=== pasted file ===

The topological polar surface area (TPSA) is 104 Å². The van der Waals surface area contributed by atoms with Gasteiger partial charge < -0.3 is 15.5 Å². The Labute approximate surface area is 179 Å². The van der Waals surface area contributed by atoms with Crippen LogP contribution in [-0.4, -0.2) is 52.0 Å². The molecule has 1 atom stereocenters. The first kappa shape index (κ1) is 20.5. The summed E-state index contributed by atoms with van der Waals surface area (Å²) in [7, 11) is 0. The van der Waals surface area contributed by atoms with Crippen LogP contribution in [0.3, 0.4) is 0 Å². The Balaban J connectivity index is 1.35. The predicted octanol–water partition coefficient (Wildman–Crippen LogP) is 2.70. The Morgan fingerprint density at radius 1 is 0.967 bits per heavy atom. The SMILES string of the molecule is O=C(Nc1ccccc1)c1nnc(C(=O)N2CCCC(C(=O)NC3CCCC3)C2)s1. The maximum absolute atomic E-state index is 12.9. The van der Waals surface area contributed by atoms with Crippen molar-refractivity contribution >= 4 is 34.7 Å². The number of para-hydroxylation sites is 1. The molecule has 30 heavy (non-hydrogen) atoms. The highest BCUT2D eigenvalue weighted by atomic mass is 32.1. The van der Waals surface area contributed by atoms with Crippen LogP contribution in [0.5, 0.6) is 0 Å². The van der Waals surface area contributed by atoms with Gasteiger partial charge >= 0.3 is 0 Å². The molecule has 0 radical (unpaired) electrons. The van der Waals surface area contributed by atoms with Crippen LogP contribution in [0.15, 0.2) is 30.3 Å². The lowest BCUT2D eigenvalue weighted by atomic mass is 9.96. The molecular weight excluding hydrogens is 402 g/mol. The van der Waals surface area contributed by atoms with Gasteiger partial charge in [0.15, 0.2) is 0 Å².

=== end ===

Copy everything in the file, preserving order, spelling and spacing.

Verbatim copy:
The topological polar surface area (TPSA) is 104 Å². The van der Waals surface area contributed by atoms with Gasteiger partial charge < -0.3 is 15.5 Å². The Labute approximate surface area is 179 Å². The van der Waals surface area contributed by atoms with Crippen LogP contribution in [-0.4, -0.2) is 52.0 Å². The molecule has 1 atom stereocenters. The first kappa shape index (κ1) is 20.5. The summed E-state index contributed by atoms with van der Waals surface area (Å²) in [7, 11) is 0. The van der Waals surface area contributed by atoms with Crippen LogP contribution in [0.3, 0.4) is 0 Å². The Balaban J connectivity index is 1.35. The predicted octanol–water partition coefficient (Wildman–Crippen LogP) is 2.70. The Morgan fingerprint density at radius 1 is 0.967 bits per heavy atom. The SMILES string of the molecule is O=C(Nc1ccccc1)c1nnc(C(=O)N2CCCC(C(=O)NC3CCCC3)C2)s1. The maximum absolute atomic E-state index is 12.9. The van der Waals surface area contributed by atoms with Crippen molar-refractivity contribution >= 4 is 34.7 Å². The number of para-hydroxylation sites is 1. The molecule has 30 heavy (non-hydrogen) atoms. The highest BCUT2D eigenvalue weighted by atomic mass is 32.1. The van der Waals surface area contributed by atoms with Crippen LogP contribution in [0.5, 0.6) is 0 Å². The van der Waals surface area contributed by atoms with Gasteiger partial charge >= 0.3 is 0 Å². The molecule has 0 radical (unpaired) electrons. The van der Waals surface area contributed by atoms with Crippen LogP contribution in [0.15, 0.2) is 30.3 Å². The lowest BCUT2D eigenvalue weighted by atomic mass is 9.96. The molecular weight excluding hydrogens is 402 g/mol. The van der Waals surface area contributed by atoms with Gasteiger partial charge in [0.15, 0.2) is 0 Å².